Go Back  Bike Forums > Bike Forums > Bicycle Mechanics
Reload this Page >

Bike tool kit?

Notices
Bicycle Mechanics Broken bottom bracket? Tacoed wheel? If you're having problems with your bicycle, or just need help fixing a flat, drop in here for the latest on bicycle mechanics & bicycle maintenance.

Bike tool kit?

Old 07-01-22, 08:57 PM
  #26  
veganbikes
Clark W. Griswold
 
Join Date: Mar 2014
Location: ,location, location
Posts: 10,038

Bikes: Foundry Chilkoot Ti W/Ultegra Di2, Salsa Timberjack Ti, Cinelli Mash Work RandoCross Fun Time Machine, 1x9 XT Parts Hybrid, Co-Motion Cascadia, Specialized Langster, Phil Wood Apple VeloXS Frame (w/DA 7400), R+M Supercharger2 Rohloff, Habanero Ti 26

Mentioned: 42 Post(s)
Tagged: 0 Thread(s)
Quoted: 2913 Post(s)
Liked 2,110 Times in 1,397 Posts
Originally Posted by smd4 View Post
I guess I was referring to box/open end wrenches and such. Screw drivers and hex wrenches…absolutely.
Ok that is more reasonable.
veganbikes is offline  
Old 07-02-22, 01:10 AM
  #27  
Troul 
:D
 
Troul's Avatar
 
Join Date: Oct 2013
Location: Mich
Posts: 5,537

Bikes: RSO E-tire dropper fixie brifter

Mentioned: 0 Post(s)
Tagged: 0 Thread(s)
Quoted: 6 Post(s)
Liked 1,844 Times in 1,235 Posts
even if the tool is only used once in a while, it'd make sense to shell out the bucks for a quality tool. It's that one time that a tool is needed that you dont want to turn a quick job into a multi day project requiring more creative tooling.
__________________
-Oh Hey!
Troul is offline  
Old 07-05-22, 08:59 AM
  #28  
mlau
Senior Member
Thread Starter
 
Join Date: Apr 2008
Location: Alameda
Posts: 434

Bikes: Xootr Swift

Mentioned: 2 Post(s)
Tagged: 0 Thread(s)
Quoted: 124 Post(s)
Liked 46 Times in 36 Posts
Originally Posted by smd4 View Post
I'll preface this by saying you may already have a lot of these tools in your home tool box (and I see that you do from the post above). Anyway...

--Set of metric open/box end wrenches up to 17mm;
--12" adjustable ("Crescent") wrench;
--Ball-peen hammer;
--Metal shop ruler (to measure chain stretch, etc.);
--Needle-nose pliers (to grab the cable when adjusting derailleur cable tension);
--JIS (Japanese) Phillips head screwdriver, probably No. 2 will cover you in most instances;
--Hex/Allen Tri-wrench in 4, 5, 6 mm;
--Socket Tri-wrench in 8, 9, 10 mm;
--Torx Tri-wrench (I have one but don't use it, because I don't have any Torx fasteners);
--Pedal Wrench (I have an older (Verma?) model that has both 15mm and 1/2" at either end);
--Set of good quality cone wrenches (I use Park);
--High-quality spoke wrench to fit your spoke nipples. Park makes these. Get the kind that looks like a hot-air-balloon with rubber grip. Don't cheap out on this tool!;
--Headset wrench specific to your headset if you use one. Park makes these as well;
--Chain Whip;
--Cassette lockring tool depending on cassette manufacturer (This will be used in conjunction with your chain whip and adjustable wrench);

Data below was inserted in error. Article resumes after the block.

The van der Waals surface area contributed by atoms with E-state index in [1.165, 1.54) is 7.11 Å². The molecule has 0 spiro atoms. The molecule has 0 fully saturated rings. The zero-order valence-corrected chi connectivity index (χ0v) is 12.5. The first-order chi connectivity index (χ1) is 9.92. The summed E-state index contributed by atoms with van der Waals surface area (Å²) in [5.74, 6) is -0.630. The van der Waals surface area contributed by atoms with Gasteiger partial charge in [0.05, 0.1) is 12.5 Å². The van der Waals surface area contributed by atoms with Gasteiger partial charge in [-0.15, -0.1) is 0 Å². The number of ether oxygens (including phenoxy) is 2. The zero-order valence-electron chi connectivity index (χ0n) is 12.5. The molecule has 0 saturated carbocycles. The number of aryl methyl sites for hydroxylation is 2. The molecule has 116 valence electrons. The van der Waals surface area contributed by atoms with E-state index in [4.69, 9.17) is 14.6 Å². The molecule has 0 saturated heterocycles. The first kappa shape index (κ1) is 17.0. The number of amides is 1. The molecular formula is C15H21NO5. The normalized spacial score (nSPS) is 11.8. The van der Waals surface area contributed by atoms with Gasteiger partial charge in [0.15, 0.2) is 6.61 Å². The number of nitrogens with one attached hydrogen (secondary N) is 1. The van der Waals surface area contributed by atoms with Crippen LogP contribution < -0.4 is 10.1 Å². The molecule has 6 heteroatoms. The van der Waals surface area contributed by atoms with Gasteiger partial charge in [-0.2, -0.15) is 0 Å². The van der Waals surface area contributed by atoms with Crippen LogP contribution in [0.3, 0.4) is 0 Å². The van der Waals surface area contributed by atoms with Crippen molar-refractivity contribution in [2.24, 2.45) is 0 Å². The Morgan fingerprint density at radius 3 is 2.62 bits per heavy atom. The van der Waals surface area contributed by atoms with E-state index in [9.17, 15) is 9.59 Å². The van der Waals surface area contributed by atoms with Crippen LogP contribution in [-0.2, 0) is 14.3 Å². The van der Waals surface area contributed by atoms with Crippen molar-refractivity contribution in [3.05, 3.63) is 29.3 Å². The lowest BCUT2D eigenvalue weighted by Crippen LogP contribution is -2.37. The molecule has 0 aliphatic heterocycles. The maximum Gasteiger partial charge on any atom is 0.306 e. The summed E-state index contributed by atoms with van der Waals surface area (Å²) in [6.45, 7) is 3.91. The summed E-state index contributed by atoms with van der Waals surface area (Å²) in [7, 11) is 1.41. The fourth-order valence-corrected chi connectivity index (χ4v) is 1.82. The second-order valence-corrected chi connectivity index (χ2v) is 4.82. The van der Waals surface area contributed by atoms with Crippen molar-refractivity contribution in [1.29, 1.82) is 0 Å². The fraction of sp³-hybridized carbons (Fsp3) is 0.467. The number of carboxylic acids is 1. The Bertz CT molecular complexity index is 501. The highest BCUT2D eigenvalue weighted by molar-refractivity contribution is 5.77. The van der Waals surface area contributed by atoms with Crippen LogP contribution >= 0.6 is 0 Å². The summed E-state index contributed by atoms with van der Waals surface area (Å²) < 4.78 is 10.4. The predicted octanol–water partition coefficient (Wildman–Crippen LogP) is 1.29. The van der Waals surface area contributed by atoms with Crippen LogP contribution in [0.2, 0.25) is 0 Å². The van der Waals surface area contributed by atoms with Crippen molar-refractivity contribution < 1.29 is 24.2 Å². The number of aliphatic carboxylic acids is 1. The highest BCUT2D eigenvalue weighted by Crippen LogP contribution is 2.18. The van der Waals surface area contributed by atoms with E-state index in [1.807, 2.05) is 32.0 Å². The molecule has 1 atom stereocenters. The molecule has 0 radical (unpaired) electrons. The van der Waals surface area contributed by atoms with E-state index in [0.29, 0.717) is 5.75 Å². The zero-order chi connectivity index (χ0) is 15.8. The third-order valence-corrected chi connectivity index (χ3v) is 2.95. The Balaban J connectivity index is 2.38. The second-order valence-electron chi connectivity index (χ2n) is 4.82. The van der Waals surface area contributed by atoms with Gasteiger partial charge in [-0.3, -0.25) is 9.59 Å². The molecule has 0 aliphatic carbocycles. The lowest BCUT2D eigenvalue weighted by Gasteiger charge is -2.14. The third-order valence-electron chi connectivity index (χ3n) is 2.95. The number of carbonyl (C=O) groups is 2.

--Bottom-bracket tools, depending on what you're using and the era;
--Fourth hand (Hozan makes an excellent one);
--Quality bike-cable-specific cable cutters (I use a discontinued Shimano version but the newer Park one seems quite capable);
--Metric Allen key set (the "L" shaped ones);
--Chain Tool (type depending on what you use--rivets, quick links, etc.);
--Tools specific to your bike--I need an extra long 6mm Allen key for my stem and a 8mm Allen for my cranks. I also have a specific tool for my chainring bolts and crank dust caps, and one to adjust my pedal bearings;
--Good quality oil (your choice; I use Tri-Flow);
--Good quality grease (your choice; I use Shimano Special Grease. Phil is good too);
--Good quality floor pump including good-quality chuck for your particular valves (I use a Silca Pista Plus with Hiro chuck for Presta valves);
--Tire valve core tool (I think these would be used if you are tubeless and need to remove the valve core);
--Decent floor stand if your bike can be lifted into one;

Fun tools but completely unnecessary: Angle gauge; digital bike (expensive) or luggage (cheap) scale.

This list is what I can think of off the top of my head, but should be a good start for most home shops. YMMV. There are of course very specialized tools like dropout alignment tools, headset cup and race removers/installers, etc. These can be pricy and not used very often, but many can be fabricated at home. I may add to this list as I think of things.

This is SUPER useful.

I've learned to assume that I don't know stuff (sorta a reverse Dunning Kreuger complex).
Thanks for helping out a bike enthusiast, who is a total noob at maintenece.
mlau is offline  
Likes For mlau:
Old 07-05-22, 09:03 AM
  #29  
mlau
Senior Member
Thread Starter
 
Join Date: Apr 2008
Location: Alameda
Posts: 434

Bikes: Xootr Swift

Mentioned: 2 Post(s)
Tagged: 0 Thread(s)
Quoted: 124 Post(s)
Liked 46 Times in 36 Posts
Originally Posted by sjanzeir View Post
Wise people once told me to buy the quality tools that I specifically need for the bikes I have as and when I needed them. That advice has never let me down. I say take an inventory of the components of your bikes and match your toolkit accordingly. And yeah, buy the quality stuff: Park Tool (of course,) Pedro's (no-nonsense,) IceToolz (a bit underappreciated,) Uniche (look them up; their stepless tool is really great and they make a bunch of other great stuff.)

FWIW, I don't know enough to know which companies are "quality" for BIke tools.
For instance, I was agonizing over what 4th hand (cable puller) tool to get, and ended up with a Park Tool.
For anything that's not bike specific, I love Knipex or Wera/Wiha.